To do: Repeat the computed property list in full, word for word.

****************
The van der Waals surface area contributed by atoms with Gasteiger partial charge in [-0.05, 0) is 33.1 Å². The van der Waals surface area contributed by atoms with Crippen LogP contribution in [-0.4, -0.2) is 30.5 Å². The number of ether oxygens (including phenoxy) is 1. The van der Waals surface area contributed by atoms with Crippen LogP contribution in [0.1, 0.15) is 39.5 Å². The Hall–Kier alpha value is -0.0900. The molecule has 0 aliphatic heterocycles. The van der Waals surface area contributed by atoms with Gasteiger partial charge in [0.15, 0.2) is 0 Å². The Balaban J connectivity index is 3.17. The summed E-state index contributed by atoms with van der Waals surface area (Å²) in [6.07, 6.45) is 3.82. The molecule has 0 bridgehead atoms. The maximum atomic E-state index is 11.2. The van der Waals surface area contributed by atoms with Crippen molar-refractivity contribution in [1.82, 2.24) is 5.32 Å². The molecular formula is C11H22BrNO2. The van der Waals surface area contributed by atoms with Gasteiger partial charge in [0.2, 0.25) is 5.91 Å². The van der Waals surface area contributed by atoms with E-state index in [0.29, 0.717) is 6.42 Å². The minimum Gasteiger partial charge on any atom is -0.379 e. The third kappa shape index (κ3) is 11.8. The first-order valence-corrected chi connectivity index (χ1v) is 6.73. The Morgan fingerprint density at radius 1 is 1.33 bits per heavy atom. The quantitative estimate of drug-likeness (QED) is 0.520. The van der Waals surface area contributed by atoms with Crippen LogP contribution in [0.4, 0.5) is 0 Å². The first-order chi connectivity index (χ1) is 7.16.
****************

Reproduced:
The van der Waals surface area contributed by atoms with Gasteiger partial charge in [-0.05, 0) is 33.1 Å². The van der Waals surface area contributed by atoms with Crippen LogP contribution in [-0.4, -0.2) is 30.5 Å². The number of ether oxygens (including phenoxy) is 1. The van der Waals surface area contributed by atoms with Crippen LogP contribution in [0.1, 0.15) is 39.5 Å². The Hall–Kier alpha value is -0.0900. The molecule has 0 aliphatic heterocycles. The van der Waals surface area contributed by atoms with Gasteiger partial charge in [0.15, 0.2) is 0 Å². The Balaban J connectivity index is 3.17. The summed E-state index contributed by atoms with van der Waals surface area (Å²) in [6.07, 6.45) is 3.82. The molecule has 0 bridgehead atoms. The maximum atomic E-state index is 11.2. The van der Waals surface area contributed by atoms with Crippen molar-refractivity contribution in [1.82, 2.24) is 5.32 Å². The molecular formula is C11H22BrNO2. The van der Waals surface area contributed by atoms with Gasteiger partial charge in [0.2, 0.25) is 5.91 Å². The van der Waals surface area contributed by atoms with E-state index in [0.29, 0.717) is 6.42 Å². The minimum Gasteiger partial charge on any atom is -0.379 e. The third kappa shape index (κ3) is 11.8. The first-order valence-corrected chi connectivity index (χ1v) is 6.73. The Morgan fingerprint density at radius 1 is 1.33 bits per heavy atom. The quantitative estimate of drug-likeness (QED) is 0.520. The van der Waals surface area contributed by atoms with Crippen LogP contribution in [0.4, 0.5) is 0 Å². The first-order chi connectivity index (χ1) is 7.16.